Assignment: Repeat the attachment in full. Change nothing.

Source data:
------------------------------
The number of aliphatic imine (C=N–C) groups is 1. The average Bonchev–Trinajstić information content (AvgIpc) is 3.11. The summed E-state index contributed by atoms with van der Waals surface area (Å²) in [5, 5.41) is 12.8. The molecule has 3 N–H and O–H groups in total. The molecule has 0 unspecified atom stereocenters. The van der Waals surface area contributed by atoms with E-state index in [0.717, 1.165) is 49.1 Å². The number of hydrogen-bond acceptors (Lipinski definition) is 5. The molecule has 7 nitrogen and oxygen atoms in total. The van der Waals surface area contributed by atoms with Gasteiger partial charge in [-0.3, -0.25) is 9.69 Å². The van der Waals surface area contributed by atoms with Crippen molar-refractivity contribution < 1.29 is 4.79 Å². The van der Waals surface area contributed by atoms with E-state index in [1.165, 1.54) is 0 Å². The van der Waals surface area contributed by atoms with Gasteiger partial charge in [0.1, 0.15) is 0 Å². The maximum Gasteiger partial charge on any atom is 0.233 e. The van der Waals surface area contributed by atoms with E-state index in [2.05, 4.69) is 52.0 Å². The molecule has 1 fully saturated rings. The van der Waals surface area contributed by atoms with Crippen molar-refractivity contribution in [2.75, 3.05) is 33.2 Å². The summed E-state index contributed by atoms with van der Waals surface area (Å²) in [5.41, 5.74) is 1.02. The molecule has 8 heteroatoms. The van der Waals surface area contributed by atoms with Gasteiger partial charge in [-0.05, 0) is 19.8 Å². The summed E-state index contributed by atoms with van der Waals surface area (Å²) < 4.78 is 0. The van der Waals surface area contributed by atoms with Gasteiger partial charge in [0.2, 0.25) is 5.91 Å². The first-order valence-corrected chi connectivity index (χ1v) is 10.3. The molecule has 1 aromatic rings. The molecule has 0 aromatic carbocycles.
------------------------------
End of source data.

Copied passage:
The number of aliphatic imine (C=N–C) groups is 1. The average Bonchev–Trinajstić information content (AvgIpc) is 3.11. The summed E-state index contributed by atoms with van der Waals surface area (Å²) in [5, 5.41) is 12.8. The molecule has 3 N–H and O–H groups in total. The molecule has 0 unspecified atom stereocenters. The van der Waals surface area contributed by atoms with E-state index in [0.717, 1.165) is 49.1 Å². The number of hydrogen-bond acceptors (Lipinski definition) is 5. The molecule has 7 nitrogen and oxygen atoms in total. The van der Waals surface area contributed by atoms with Gasteiger partial charge in [-0.3, -0.25) is 9.69 Å². The van der Waals surface area contributed by atoms with Crippen molar-refractivity contribution < 1.29 is 4.79 Å². The van der Waals surface area contributed by atoms with E-state index in [1.165, 1.54) is 0 Å². The van der Waals surface area contributed by atoms with Gasteiger partial charge in [0.1, 0.15) is 0 Å². The maximum Gasteiger partial charge on any atom is 0.233 e. The van der Waals surface area contributed by atoms with E-state index in [2.05, 4.69) is 52.0 Å². The molecule has 1 fully saturated rings. The van der Waals surface area contributed by atoms with Crippen molar-refractivity contribution in [2.75, 3.05) is 33.2 Å². The summed E-state index contributed by atoms with van der Waals surface area (Å²) in [5.41, 5.74) is 1.02. The molecule has 8 heteroatoms. The van der Waals surface area contributed by atoms with Gasteiger partial charge in [-0.05, 0) is 19.8 Å². The summed E-state index contributed by atoms with van der Waals surface area (Å²) < 4.78 is 0. The van der Waals surface area contributed by atoms with Gasteiger partial charge in [0.2, 0.25) is 5.91 Å². The first-order valence-corrected chi connectivity index (χ1v) is 10.3. The molecule has 1 aromatic rings. The molecule has 0 aromatic carbocycles.